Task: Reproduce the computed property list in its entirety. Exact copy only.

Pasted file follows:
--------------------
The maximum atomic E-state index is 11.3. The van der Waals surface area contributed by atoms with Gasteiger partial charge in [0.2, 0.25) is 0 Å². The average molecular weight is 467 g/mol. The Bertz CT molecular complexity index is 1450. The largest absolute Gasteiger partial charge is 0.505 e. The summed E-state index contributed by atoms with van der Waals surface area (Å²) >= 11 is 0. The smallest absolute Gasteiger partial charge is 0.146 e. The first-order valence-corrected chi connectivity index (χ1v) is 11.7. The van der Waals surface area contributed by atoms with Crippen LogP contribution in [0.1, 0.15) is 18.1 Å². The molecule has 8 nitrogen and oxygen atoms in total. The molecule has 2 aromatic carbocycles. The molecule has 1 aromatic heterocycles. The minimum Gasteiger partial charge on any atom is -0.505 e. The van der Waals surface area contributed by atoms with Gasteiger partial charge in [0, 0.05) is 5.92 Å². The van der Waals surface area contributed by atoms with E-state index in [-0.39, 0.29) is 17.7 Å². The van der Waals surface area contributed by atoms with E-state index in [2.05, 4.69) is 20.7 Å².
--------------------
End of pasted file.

The maximum atomic E-state index is 11.3. The van der Waals surface area contributed by atoms with Gasteiger partial charge in [0.2, 0.25) is 0 Å². The average molecular weight is 467 g/mol. The Bertz CT molecular complexity index is 1450. The largest absolute Gasteiger partial charge is 0.505 e. The summed E-state index contributed by atoms with van der Waals surface area (Å²) >= 11 is 0. The smallest absolute Gasteiger partial charge is 0.146 e. The first-order valence-corrected chi connectivity index (χ1v) is 11.7. The van der Waals surface area contributed by atoms with Crippen LogP contribution in [0.1, 0.15) is 18.1 Å². The molecule has 8 nitrogen and oxygen atoms in total. The molecule has 2 aromatic carbocycles. The molecule has 1 aromatic heterocycles. The minimum Gasteiger partial charge on any atom is -0.505 e. The van der Waals surface area contributed by atoms with Gasteiger partial charge in [0, 0.05) is 5.92 Å². The van der Waals surface area contributed by atoms with E-state index in [-0.39, 0.29) is 17.7 Å². The van der Waals surface area contributed by atoms with E-state index in [2.05, 4.69) is 20.7 Å².